Your money: Six steps for tax planning after your retirement

If you are at present 30 years old, then you have around 30 years more to accumulate retirement corpus.

Retirement needs a lot of planning related to taxes, investment and returns. Here are few things which will help you plan your retirement income and taxes on it.

Calculate your corpus 
Imagine, you are 30 years old at present. You need an amount of Rs 25,000 every month for personal expenses. If the rate of inflation is assumed to be around 6% and you plan to retire at the age of 60, then you would need the inflation-adjusted amount of around Rs 1.44 lakh every month for personal expenditure. If you plan to retire at 60 and supposing you survive till say 80 years, you need to accumulate a corpus of around 3.45 crores.

If you are at present 30 years old, then you have around 30 years more to accumulate retirement corpus. So, if you choose to invest in an avenue which gives you a return of around 12% for 30 years, then your monthly SIP would be equal to Rs 9,860 to accumulate a retirement corpus of around Rs 3.45 crore.

Higher exemption limit 
Income tax basic exemption limit for the senior citizens (above 60 years of age) is Rs 3 lakh. For those above 80 years, the basic exemption limit is Rs 5 lakh. You don’t have to worry about paying advance tax on your retirement income even if your tax liability exceeds Rs 10,000. Senior citizens, having income from sources other than from business or profession, are not required to pay advance taxes as per the I-T Act.

Section 80C: Invest and save taxes
If your taxable income exceeds Rs 3 lakh, you will be liable to pay income taxes. Though there are many tax saving avenues and rebates available for your rescue under the Income Tax act. You can avail a deduction up to Rs 1.5 lakh on the premium paid on your life insurance plans, contribution to PPF, investment in tax saving mutual funds, NSC contribution, 5-year FDs etc. It is advised to exhaust the limit of 80C and avail the tax benefits.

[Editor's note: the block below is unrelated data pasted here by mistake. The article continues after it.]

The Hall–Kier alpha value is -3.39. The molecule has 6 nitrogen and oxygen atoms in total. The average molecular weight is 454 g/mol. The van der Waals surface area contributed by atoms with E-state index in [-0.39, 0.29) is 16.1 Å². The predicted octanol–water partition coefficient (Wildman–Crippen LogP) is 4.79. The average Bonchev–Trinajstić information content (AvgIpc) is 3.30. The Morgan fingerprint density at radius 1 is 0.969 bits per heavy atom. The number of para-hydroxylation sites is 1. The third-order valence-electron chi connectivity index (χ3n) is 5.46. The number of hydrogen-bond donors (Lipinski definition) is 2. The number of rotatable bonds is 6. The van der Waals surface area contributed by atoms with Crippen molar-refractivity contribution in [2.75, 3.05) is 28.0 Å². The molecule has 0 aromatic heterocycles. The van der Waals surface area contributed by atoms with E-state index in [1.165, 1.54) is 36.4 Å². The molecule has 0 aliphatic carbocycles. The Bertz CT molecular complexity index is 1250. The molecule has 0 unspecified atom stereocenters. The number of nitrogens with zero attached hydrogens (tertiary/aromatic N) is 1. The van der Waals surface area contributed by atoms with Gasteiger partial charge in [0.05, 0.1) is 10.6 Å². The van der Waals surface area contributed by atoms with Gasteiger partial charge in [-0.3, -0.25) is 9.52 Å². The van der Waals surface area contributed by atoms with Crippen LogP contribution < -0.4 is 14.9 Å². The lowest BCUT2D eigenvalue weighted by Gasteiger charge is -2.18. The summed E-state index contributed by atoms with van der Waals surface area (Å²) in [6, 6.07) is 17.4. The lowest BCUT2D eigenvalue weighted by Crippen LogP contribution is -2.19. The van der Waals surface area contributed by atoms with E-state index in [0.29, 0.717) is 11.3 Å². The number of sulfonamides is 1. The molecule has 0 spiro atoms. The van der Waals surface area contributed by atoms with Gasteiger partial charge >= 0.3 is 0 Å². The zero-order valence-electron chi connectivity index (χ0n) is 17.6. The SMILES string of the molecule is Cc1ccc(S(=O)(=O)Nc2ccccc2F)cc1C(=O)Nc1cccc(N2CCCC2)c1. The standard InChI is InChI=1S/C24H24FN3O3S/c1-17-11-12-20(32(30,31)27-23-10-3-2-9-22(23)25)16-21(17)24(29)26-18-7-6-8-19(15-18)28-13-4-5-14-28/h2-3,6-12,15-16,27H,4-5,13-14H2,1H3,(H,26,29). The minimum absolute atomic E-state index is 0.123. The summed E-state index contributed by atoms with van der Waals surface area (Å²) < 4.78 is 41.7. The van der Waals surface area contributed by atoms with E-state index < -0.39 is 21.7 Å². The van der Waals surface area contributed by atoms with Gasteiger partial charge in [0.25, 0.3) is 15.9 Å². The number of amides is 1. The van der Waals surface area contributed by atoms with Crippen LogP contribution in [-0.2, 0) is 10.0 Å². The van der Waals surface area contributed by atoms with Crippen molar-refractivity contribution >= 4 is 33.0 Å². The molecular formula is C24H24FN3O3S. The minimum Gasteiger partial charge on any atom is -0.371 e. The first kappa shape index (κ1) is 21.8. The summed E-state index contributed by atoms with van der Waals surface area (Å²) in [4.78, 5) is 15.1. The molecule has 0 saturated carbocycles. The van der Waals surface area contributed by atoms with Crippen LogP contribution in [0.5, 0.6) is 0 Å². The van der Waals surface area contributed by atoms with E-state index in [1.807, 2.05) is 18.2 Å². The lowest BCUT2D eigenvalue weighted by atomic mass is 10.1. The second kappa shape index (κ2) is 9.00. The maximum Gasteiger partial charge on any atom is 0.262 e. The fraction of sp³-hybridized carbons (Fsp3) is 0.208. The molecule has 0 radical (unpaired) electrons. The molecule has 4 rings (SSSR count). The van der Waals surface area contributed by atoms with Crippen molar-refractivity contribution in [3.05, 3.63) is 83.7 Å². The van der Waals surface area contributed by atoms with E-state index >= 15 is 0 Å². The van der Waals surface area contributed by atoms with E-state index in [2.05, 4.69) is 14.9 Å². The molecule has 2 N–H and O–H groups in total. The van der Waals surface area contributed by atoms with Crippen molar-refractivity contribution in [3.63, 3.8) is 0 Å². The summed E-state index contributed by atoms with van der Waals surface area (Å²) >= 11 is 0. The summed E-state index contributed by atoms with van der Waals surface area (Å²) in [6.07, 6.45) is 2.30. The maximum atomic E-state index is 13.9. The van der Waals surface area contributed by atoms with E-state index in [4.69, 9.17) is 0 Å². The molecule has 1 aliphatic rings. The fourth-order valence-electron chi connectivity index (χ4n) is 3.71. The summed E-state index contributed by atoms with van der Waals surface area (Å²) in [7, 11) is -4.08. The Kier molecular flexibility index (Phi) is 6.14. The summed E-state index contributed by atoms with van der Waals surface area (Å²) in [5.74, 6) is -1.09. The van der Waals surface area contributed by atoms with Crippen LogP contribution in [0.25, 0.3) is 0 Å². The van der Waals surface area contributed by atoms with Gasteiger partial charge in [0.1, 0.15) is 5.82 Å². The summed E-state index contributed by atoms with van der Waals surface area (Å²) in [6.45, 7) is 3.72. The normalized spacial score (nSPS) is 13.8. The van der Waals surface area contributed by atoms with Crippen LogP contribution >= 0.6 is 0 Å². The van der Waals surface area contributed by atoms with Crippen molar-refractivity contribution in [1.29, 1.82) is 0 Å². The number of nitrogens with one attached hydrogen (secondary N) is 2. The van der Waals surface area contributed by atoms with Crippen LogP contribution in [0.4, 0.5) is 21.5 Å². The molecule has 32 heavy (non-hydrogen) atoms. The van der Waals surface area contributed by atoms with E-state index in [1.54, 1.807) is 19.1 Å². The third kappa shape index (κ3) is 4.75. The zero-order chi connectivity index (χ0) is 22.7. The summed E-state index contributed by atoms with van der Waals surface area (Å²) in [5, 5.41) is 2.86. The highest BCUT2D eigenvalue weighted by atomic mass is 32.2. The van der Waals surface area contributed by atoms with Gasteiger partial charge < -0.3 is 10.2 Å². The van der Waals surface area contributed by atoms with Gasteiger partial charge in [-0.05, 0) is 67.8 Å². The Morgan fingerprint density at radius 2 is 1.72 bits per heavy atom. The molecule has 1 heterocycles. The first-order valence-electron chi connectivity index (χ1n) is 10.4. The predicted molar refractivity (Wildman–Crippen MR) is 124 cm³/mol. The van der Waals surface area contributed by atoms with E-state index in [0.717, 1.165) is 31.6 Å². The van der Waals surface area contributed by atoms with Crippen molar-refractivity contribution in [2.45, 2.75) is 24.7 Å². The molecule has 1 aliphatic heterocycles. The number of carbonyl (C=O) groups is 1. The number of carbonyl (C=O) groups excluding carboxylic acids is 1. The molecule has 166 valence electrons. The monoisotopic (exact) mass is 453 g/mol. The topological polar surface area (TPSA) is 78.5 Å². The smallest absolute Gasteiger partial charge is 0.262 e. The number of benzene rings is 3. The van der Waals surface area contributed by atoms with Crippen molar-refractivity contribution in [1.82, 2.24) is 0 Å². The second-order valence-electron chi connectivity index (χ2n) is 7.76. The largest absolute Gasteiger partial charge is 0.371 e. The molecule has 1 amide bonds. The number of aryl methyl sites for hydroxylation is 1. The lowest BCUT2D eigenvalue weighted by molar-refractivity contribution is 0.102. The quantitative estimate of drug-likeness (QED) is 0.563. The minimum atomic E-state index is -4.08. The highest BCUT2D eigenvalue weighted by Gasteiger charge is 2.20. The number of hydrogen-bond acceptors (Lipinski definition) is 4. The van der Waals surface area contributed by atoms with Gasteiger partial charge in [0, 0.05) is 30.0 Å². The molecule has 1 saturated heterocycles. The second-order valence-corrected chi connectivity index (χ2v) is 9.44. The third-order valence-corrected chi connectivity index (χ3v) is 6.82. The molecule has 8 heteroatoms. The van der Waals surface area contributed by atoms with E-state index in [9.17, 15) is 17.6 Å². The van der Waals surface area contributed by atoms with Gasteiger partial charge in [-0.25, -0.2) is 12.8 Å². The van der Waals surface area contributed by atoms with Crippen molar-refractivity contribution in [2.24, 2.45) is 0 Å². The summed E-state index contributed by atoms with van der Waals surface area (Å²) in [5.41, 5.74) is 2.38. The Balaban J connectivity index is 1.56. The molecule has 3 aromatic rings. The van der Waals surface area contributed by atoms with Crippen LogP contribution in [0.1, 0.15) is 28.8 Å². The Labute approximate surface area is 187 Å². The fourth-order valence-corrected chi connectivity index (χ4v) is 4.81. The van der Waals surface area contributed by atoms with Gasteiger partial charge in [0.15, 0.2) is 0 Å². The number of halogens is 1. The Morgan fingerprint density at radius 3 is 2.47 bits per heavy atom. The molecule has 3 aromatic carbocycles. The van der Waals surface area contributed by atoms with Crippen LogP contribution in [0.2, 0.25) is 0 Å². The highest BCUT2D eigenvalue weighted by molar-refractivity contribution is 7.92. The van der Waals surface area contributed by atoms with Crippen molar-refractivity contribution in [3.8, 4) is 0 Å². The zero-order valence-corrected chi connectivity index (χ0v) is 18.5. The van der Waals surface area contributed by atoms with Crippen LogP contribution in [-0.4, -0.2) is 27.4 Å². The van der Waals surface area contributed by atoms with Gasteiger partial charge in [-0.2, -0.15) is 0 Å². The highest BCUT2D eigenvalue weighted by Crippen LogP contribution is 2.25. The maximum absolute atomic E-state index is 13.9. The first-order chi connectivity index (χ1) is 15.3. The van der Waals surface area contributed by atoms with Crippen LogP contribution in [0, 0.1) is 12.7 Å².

You can compare different investment options on the basis of interest rates, returns, taxability, etc. The interest rates on FDs for senior citizens is higher as compared to other individuals. So, it may be better to keep your money invested in them.

Interest on savings bank account
Being a senior citizen, you can avail a deduction up to Rs 50,000 under section 80TTB of I-T Tax act from the FY 2018-19 onwards. The deduction can be claimed on the interest income from bank deposits, post office deposits and deposits held with co-operative societies, provided that the interest income is the part of your taxable income.

Take medical insurance
Health insurance not only gives you a health cover at the time of medical emergencies but also provides you tax benefit under section 80D of the I-T Act. Being a senior citizen, you can claim up to Rs 50,000 of the health insurance premium paid in a year.

Maintain liquidity for an emergency
Most of your investments would have a specified timeline. Unplanned redemptions to address emergency needs may lead to loss of returns. Having an emergency fund is essential to fulfil monetary requirements during contingencies.
You may park 3-6 months worth of expenses in a liquid fund to take care of that. Liquid funds generate higher returns than a savings bank account. Moreover, these don’t have an exit load to make sure that your money is accessible when you need it the most.

[“source=financialexpress”]

Author: Loki